As I lay on on my back, on the acupuncture couch, Ben took my pulse on both of my wrists and then proceeded with placing some acupuncture needles. After he removed the acupuncture needles he asked me to turn on to my front and remove my upper body clothes so that he could put the cups on my bare back. He left the room whilst I did this and knocked before he returned to ensure that I was decent.

He explained the procedure of cupping and methodically started to place them on my back, one by one. Instantly I could feel the pressure of the sucking of my skin into the cups, it didn’t feel uncomfortable but it was a strange feeling. It reminded me of the feeling of being massaged when the therapist goes quite deep to stretch a certain area, however instead of my skin being moved across my body, it was being pulled outwards. There was a feeling of release as though some kind of space was being created within me, like a void was being created between the pressure of the skin in the glass and the muscles within my body. This feeling felt quite pleasurable but it was difficult to really tap into it because so much was going on. I could also feel that some cups had a slightly stronger pulling sensation than the others, but none of them were strong enough to cause any discomfort. The cups were left on my back for what felt like a considerable amount of time but in reality it was only about 20 minutes, for which time I tried to focus on my breathing.

When Ben came to take the cups away he told me beforehand and then proceeded to remove each glass by releasing the pressure at the side of the glass in what felt like a peeling motion, probably much in the same way that I’d remove a sucker off a glass windscreen. When all the glasses were removed he left the room to give me some space to get changed before coming back and asking me how I felt. We talked a little bit about my experience and also about what to expect in the next 24 hours – that I may be slightly tired. I already felt a little lethargic because of my cold and I was aware that after these treatments I can sometimes feel exhausted, but luckily, apart from getting a taxi to a hotel in the south of Bali I didn’t have much else planned.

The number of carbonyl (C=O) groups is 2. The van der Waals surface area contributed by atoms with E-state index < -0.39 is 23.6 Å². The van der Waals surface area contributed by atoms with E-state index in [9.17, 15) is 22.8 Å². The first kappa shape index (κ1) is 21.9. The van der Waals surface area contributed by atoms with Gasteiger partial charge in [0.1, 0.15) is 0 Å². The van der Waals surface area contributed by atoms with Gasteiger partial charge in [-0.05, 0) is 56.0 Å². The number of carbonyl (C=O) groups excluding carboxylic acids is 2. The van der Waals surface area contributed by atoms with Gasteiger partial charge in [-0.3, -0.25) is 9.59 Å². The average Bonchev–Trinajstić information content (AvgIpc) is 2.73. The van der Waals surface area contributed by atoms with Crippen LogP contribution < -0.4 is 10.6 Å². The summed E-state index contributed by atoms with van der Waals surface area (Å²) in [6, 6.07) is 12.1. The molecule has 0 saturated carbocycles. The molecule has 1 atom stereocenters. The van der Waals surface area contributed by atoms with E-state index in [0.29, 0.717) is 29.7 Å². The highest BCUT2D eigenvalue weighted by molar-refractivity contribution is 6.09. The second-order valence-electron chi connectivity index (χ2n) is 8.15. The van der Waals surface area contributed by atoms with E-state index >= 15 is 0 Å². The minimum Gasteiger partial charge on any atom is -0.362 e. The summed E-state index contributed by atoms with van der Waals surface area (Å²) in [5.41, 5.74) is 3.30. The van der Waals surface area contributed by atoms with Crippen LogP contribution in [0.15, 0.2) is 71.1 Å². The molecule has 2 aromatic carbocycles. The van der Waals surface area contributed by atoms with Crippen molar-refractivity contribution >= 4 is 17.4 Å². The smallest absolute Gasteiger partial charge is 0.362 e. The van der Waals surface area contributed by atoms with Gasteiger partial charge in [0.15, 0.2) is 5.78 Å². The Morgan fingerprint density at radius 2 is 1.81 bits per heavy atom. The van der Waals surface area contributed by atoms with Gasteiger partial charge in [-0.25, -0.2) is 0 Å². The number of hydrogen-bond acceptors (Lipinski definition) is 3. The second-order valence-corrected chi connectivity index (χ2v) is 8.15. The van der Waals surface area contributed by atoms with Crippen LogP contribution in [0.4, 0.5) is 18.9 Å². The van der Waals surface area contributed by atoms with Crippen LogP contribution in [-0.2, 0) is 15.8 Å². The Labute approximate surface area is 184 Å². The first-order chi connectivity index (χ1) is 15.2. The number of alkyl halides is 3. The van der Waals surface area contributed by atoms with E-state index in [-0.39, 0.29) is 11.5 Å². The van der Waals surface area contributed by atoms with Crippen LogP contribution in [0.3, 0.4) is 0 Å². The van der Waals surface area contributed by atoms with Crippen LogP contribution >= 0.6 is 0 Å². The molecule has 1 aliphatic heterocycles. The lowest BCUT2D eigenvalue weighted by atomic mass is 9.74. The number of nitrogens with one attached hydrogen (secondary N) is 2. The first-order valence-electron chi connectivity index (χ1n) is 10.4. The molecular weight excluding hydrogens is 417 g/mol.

Pre-session sense check (02 May 2016, 8am –  1 hour before treatment)

Physically – I’d woken up with a head cold, which has been coming for a few days and is now in full force. I’m feeling tired, achy and without much motivation to do anything other than what is necessary. My head hurts, my eyes feel a heavy and my shoulders ache a little too.

Emotionally – I don’t feel that emotional, or I’m not connected with my emotions much today because my physical sensations are quite intense with the feeling of being a ill. I’m a little upset at having to leave Bali but I know it’s the right time so I also feel contempt too.

Post-session sense check (02 May 2016, 5pm –  7 hours after treatment)

Physically – I feel exhausted and my whole body feels really heavy, my movements are also sluggish. I just want to sleep. I have a weird sensation in my head, as though I had had a pressure build up that was now releasing but very slowly.

Emotionally – I’m feeling pretty fragile. I ended up crying when I got to the hotel, not for anything in particular but just because the tears were there and needed to come out. I feel quite numb to any sense of feeling, as though I’m a bit detached from them at the moment.

Overall Review

The sensation of having the cupping treatment was quite strange at first but overall I enjoyed the treatment. With regards to the ‘success’ of it, it’s difficult to review it individually as I had it as part of a series of acupuncture treatments, however those treatments overall were very beneficial for me because they released a lot of physical pain and also instigated a couple of strong mindset changes so overall I would say that it was effective. As with all holistic therapies, it’s difficult to scientifically measure them as the placebo effect could be having a very strong effect, and because I strongly believe in the meridian energy system which these treatments are based on then of course they are more likely to ‘work’. Whether or not they are proving as successful for the Olympic athletes is something that we’ll have to watch out for when we compare the medals and red spots – hardly scientific but worth a shot to find out. Personally I enjoyed the cupping treatment and would have it again but I think that it’s worthwhile to do your own sense check and reflection to see how effective it is for you.

I want to create a world of greater wellbeing for ourselves and the planet that we live on. That’s why I’m starting an honest conversation about wellbeing; encompassing self care, emotional intelligence, body and mind awareness, personal development, and authenticity. If you want to learn more about these subjects then then head over to www.shereensoliman.com to find out more about the packages I offer.

Sending self care vibes,

Shereen x